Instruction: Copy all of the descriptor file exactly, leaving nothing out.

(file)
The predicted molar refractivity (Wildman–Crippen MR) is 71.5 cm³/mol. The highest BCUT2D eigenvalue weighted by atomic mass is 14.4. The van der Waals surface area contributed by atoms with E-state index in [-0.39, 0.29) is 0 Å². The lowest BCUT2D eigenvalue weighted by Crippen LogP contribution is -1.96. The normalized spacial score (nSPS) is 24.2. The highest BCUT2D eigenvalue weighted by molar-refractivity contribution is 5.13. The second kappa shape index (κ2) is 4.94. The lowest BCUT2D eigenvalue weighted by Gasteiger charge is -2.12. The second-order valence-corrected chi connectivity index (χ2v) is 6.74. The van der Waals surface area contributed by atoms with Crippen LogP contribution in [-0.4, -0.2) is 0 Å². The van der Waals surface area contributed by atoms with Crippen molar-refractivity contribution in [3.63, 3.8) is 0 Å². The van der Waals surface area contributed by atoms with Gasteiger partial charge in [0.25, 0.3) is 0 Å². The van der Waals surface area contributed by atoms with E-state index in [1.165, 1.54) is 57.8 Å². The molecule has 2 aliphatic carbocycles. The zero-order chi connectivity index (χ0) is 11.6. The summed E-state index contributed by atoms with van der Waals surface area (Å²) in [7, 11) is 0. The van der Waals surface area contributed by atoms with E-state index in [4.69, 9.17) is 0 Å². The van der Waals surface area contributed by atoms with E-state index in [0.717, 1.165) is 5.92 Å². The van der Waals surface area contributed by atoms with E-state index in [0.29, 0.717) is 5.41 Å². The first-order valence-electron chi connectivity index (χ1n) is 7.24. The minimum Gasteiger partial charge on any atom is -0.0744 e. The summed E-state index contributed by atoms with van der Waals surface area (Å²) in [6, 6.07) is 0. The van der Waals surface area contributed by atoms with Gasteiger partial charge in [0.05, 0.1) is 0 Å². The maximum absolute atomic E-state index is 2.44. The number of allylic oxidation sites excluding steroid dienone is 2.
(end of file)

The predicted molar refractivity (Wildman–Crippen MR) is 71.5 cm³/mol. The highest BCUT2D eigenvalue weighted by atomic mass is 14.4. The van der Waals surface area contributed by atoms with E-state index in [-0.39, 0.29) is 0 Å². The lowest BCUT2D eigenvalue weighted by Crippen LogP contribution is -1.96. The normalized spacial score (nSPS) is 24.2. The highest BCUT2D eigenvalue weighted by molar-refractivity contribution is 5.13. The second kappa shape index (κ2) is 4.94. The lowest BCUT2D eigenvalue weighted by Gasteiger charge is -2.12. The second-order valence-corrected chi connectivity index (χ2v) is 6.74. The van der Waals surface area contributed by atoms with Crippen LogP contribution in [-0.4, -0.2) is 0 Å². The van der Waals surface area contributed by atoms with Crippen molar-refractivity contribution in [3.63, 3.8) is 0 Å². The van der Waals surface area contributed by atoms with Gasteiger partial charge in [0.25, 0.3) is 0 Å². The van der Waals surface area contributed by atoms with E-state index in [1.165, 1.54) is 57.8 Å². The molecule has 2 aliphatic carbocycles. The zero-order chi connectivity index (χ0) is 11.6. The summed E-state index contributed by atoms with van der Waals surface area (Å²) in [7, 11) is 0. The van der Waals surface area contributed by atoms with E-state index in [4.69, 9.17) is 0 Å². The van der Waals surface area contributed by atoms with E-state index in [0.717, 1.165) is 5.92 Å². The van der Waals surface area contributed by atoms with E-state index in [0.29, 0.717) is 5.41 Å². The first-order valence-electron chi connectivity index (χ1n) is 7.24. The minimum Gasteiger partial charge on any atom is -0.0744 e. The summed E-state index contributed by atoms with van der Waals surface area (Å²) in [6, 6.07) is 0. The van der Waals surface area contributed by atoms with Gasteiger partial charge in [0.05, 0.1) is 0 Å². The maximum absolute atomic E-state index is 2.44. The number of allylic oxidation sites excluding steroid dienone is 2.